Project description:Secretory proteins are only temporary cytoplasmic residents. They are typically synthesized as preproteins, carrying signal peptides N-terminally fused to their mature domains. In bacteria secretion largely occurs posttranslationally through the membrane-embedded SecA-SecYEG translocase. Upon crossing the plasma membrane, signal peptides are cleaved off and mature domains reach their destinations and fold. Targeting to the translocase is mediated by signal peptides. The role of mature domains in targeting and secretion is unclear. We now reveal that mature domains harbor their own independent targeting signals (mature domain targeting signals [MTSs]). These are multiple, degenerate, interchangeable, linear or 3D hydrophobic stretches that become available because of the unstructured states of targeting-competent preproteins. Their receptor site on the cytoplasmic face of the SecYEG-bound SecA is also of hydrophobic nature and is located adjacent to the signal peptide cleft. Both the preprotein MTSs and their receptor site on SecA are essential for protein secretion. Evidently, mature domains have their own previously unsuspected distinct roles in preprotein targeting and secretion.
Project description:Intramembrane proteolysis describes the cleavage of substrate proteins within their hydrophobic transmembrane segments. Several families of intramembrane proteases have been identified including the aspartyl proteases Signal peptide peptidase (SPP) and its homologues, the SPP-like (SPPL) proteases SPPL2a, SPPL2b, SPPL2c and SPPL3. As presenilin homologues, they employ a similar catalytic mechanism as the well-studied ?-secretase. However, SPP/SPPL proteases cleave transmembrane proteins with a type II topology. The characterisation of SPP/SPPL-deficient mouse models has highlighted a still growing spectrum of biological functions and also promoted the substrate discovery of these proteases. In this review, we will summarise the current hypotheses how phenotypes of these mouse models are linked to the molecular function of the enzymes. At the cellular level, SPP/SPPL-mediated cleavage events rather provide specific regulatory switches than unspecific bulk proteolysis. By this means, a plethora of different cell biological pathways is influenced including signal transduction, membrane trafficking and protein glycosylation.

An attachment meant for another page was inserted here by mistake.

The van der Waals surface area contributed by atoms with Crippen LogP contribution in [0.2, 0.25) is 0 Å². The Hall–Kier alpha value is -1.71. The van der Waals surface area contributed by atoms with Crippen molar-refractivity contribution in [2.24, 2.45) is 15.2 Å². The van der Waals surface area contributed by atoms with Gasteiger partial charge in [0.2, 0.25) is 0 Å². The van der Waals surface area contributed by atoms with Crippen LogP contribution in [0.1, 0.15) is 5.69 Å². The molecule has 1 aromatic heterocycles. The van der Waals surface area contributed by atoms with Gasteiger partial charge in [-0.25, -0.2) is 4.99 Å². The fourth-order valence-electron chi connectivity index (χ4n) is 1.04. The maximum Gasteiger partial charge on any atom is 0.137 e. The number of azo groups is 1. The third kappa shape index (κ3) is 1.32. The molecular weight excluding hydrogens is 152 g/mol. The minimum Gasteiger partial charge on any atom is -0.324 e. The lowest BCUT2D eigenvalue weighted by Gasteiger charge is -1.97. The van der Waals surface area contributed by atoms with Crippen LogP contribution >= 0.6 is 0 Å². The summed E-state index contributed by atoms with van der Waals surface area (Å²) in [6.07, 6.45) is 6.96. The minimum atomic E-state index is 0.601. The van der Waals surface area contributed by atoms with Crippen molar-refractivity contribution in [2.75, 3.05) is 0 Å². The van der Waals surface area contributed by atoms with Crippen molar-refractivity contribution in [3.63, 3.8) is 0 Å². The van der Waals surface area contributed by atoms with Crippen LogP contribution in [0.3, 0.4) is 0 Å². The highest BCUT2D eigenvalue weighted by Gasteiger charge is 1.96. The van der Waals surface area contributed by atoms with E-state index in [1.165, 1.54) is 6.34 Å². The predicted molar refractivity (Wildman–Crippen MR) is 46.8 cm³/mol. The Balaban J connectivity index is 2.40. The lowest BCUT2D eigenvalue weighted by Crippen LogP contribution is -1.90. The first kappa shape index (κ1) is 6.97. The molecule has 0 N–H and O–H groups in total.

Project description:Extra-cytoplasmic polypeptides are usually synthesized as 'preproteins' carrying amino-terminal, cleavable signal peptides and secreted across membranes by translocases. The main bacterial translocase comprises the SecYEG protein-conducting channel and the peripheral ATPase motor SecA. Most proteins destined for the periplasm and beyond are exported post-translationally by SecA. Preprotein targeting to SecA is thought to involve signal peptides and chaperones like SecB. Here we show that signal peptides have a new role beyond targeting: they are essential allosteric activators of the translocase. On docking on their binding groove on SecA, signal peptides act in trans to drive three successive states: first, 'triggering' that drives the translocase to a lower activation energy state; second, 'trapping' that engages non-native preprotein mature domains docked with high affinity on the secretion apparatus; and third, 'secretion' during which trapped mature domains undergo several turnovers of translocation in segments. A significant contribution by mature domains renders signal peptides less critical in bacterial secretory protein targeting than currently assumed. Rather, it is their function as allosteric activators of the translocase that renders signal peptides essential for protein secretion. A role for signal peptides and targeting sequences as allosteric activators may be universal in protein translocases.